For Immediate Release


Dan Beeton, 202-239-1460

Private, Opposition TV Continues to Dominate in Venezuela, New Paper Finds

Data Show State TV Has 5.4 Percent of the TV Audience

WASHINGTON - A new issue
looking at data on Venezuela TV audiences contradicts the
widely believed -- and widely reported -- claim that the Chávez
government dominates the television media. In reality, the paper finds
the opposite is true: the state share of television audience is very
small -- currently only 5.4 percent --while private, opposition-owned
channels overwhelmingly dominate the television audience, with 61.4
percent watching privately owned TV channels, and 33.1 percent watching
paid TV.  

"Statements claiming the Venezuelan government ‘controls' or
‘dominates' the media are not only exaggerated, but simply false," CEPR
Co-Director and lead author of the paper, Mark
, said.

These claims appear regularly in the major U.S. media and are almost
never challenged. For example, in a description of Venezuela's
elections last September for the National Assembly, the Washington
to the Chavez "regime's domination of the media . . . ."  In an interview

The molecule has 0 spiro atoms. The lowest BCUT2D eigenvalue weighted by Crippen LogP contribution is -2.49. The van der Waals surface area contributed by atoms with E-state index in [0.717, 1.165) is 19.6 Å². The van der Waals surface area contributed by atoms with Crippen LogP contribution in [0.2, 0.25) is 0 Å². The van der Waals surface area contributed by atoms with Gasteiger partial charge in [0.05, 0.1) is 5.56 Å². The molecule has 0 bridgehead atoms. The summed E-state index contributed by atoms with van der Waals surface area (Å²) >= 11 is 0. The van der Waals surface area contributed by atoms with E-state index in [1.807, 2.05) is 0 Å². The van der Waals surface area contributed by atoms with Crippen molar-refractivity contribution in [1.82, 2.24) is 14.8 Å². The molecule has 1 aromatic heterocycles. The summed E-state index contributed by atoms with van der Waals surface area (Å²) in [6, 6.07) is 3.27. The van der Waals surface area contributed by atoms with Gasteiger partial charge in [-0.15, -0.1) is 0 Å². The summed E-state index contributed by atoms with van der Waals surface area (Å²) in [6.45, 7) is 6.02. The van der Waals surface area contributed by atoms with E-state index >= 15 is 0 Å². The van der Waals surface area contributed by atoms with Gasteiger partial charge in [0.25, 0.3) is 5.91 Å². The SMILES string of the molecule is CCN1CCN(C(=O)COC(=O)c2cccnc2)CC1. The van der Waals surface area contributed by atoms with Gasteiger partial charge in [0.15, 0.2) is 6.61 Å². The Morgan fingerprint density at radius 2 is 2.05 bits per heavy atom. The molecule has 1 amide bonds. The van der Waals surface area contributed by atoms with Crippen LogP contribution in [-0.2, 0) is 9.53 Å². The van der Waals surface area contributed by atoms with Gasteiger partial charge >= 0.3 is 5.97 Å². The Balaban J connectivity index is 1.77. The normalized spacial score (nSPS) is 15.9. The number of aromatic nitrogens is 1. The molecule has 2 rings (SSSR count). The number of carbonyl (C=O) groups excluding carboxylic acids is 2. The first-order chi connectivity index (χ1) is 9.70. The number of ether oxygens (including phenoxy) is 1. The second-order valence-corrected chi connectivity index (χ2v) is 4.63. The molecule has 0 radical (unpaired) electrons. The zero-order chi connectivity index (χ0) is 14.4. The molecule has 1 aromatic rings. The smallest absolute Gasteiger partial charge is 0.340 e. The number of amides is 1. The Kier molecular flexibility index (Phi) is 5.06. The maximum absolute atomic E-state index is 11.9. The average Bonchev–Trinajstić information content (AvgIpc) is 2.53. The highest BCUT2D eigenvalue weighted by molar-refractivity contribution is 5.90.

on CNN, Lucy Morillon of Reporters Without Borders stated, "President
Chavez controls most of the TV stations."  


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The brief, "Television
in Venezuela: Who Dominates the Media?
", from the Center for
Economic and Policy Research in Washington, D.C., analyzes data from
AGB Panamericana de Venezuela Medición S.A., a local affiliate of
Nielsen Media Research International, for the years 2000-2010 and also
finds that state television audiences have increased during times of
political turmoil, such as during the failed April 2002 coup and the
2002-2003 oil strike.

"The most likely explanation for these spikes in state television
viewers is that more people are interested in the news during these
times, and so more want to get both sides of the story," Weisbrot said.
But even in these few brief spikes of state TV audience - lasting for
no more than two or three months - the state TV audience share has
never reached 10 percent, even for one month in the past decade.

The paper notes that the primary means through which the government
seems to get its message out is through President Chávez himself, in
the "cadenas", or official speeches, that private broadcast TV channels
are required to broadcast. In 2009, according to data from AGB
Panamericana de Venezuela Medición S.A., these cadenas amounted to an
average of about 24 minutes per day. While this has the potential to
get the government's message out more than the current share of state
TV programming, it is difficult to measure its impact without data on
how many people watch these speeches.


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